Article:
Camp in the San Pedro de Atacama Desert: The San Pedro de Atacama desert in Northern Chile is famous for a few good reasons: It’s the driest desert in the world, has some of the best viewing for stars in the night sky, and it’s full of otherworldly-looking canyons, lakes, and landmarks. It’s also got plenty of awesome camping spots. Rent a cool campervan, make sure it has a kitchen, bring blankets (it gets very cold at night), plenty of water, and find your own sweet spots. My personal favorite was at the Laguna Chaxa, where I saw the clearest milky way ever.
Hike Torres del Paine: Each year this national park gets exponentially more popular as trekkers discover that Torres del Paine in Chile is a stunning adventure, full of changing landscapes and a glimpse of the Southern Patagonian Ice Field, especially from the full O circuit. The trek typically takes about 8 days, with several starting point to choose from. A good tent, shoes, and hiking poles are necessary for this trek. Here is a full guide to trekking the Torres del Paine.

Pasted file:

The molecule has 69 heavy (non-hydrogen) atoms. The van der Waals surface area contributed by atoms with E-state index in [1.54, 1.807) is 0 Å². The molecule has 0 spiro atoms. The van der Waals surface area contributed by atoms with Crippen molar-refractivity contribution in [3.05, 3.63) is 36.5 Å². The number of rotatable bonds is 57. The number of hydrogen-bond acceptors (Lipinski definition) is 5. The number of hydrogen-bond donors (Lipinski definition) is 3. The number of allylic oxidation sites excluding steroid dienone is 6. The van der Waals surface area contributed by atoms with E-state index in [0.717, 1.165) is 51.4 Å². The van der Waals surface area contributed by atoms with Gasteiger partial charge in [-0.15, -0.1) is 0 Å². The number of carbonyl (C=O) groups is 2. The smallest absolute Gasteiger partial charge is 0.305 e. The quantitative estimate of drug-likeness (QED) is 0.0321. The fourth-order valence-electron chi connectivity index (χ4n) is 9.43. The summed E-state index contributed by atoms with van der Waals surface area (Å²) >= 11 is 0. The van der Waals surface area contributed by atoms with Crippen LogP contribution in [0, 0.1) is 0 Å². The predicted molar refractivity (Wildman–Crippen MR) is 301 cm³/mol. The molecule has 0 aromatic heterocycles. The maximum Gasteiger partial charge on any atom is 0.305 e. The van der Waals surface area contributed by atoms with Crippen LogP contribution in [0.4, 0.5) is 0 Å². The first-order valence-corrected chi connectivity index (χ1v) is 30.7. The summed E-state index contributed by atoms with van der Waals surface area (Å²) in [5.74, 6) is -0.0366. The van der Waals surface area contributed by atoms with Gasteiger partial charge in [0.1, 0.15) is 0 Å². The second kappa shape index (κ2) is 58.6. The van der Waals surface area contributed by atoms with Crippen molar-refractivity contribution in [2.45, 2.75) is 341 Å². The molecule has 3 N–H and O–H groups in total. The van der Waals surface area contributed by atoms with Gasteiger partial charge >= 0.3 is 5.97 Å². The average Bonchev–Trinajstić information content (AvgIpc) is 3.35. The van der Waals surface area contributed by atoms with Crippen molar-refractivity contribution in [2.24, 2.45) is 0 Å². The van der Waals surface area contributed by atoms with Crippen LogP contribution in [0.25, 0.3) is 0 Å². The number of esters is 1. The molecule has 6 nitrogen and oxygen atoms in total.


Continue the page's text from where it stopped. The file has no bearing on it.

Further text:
Snowshoe in el Cani: The park was founded by locals who wanted to protect this area from the woodworking industry. One of the oldest trees in the world, Araucaria tree, can be seen here. The trail to the private national park is pretty steep, but it’s a great spot to snowshoe in, walking along a former volcano crater, lagoons, and the beautiful trees is a wonderful experience.
Get to know Siantiago: Chances are you'll be flying into or out of the capital of Chile at some point during your exploration. This vibrant city has street art, great nightlife, and a culture all its own. Read more about things to do there here.